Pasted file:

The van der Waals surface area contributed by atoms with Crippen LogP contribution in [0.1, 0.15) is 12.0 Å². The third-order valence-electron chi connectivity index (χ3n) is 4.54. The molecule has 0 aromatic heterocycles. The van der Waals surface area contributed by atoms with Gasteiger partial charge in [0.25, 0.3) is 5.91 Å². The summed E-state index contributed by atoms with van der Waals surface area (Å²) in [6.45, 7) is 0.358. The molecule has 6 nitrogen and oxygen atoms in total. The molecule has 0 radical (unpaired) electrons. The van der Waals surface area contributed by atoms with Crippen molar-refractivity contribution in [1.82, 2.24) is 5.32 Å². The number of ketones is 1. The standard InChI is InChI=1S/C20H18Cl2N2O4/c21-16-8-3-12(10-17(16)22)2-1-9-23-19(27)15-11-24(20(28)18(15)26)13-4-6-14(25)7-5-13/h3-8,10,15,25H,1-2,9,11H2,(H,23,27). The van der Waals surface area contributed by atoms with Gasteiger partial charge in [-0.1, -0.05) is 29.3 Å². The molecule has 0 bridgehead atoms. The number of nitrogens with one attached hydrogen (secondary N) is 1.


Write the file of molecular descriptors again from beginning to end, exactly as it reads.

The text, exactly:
The van der Waals surface area contributed by atoms with Crippen LogP contribution in [0.1, 0.15) is 12.0 Å². The third-order valence-electron chi connectivity index (χ3n) is 4.54. The molecule has 0 aromatic heterocycles. The van der Waals surface area contributed by atoms with Gasteiger partial charge in [0.25, 0.3) is 5.91 Å². The summed E-state index contributed by atoms with van der Waals surface area (Å²) in [6.45, 7) is 0.358. The molecule has 6 nitrogen and oxygen atoms in total. The molecule has 0 radical (unpaired) electrons. The van der Waals surface area contributed by atoms with Crippen molar-refractivity contribution in [1.82, 2.24) is 5.32 Å². The number of ketones is 1. The standard InChI is InChI=1S/C20H18Cl2N2O4/c21-16-8-3-12(10-17(16)22)2-1-9-23-19(27)15-11-24(20(28)18(15)26)13-4-6-14(25)7-5-13/h3-8,10,15,25H,1-2,9,11H2,(H,23,27). The van der Waals surface area contributed by atoms with Gasteiger partial charge in [-0.1, -0.05) is 29.3 Å². The molecule has 0 bridgehead atoms. The number of nitrogens with one attached hydrogen (secondary N) is 1.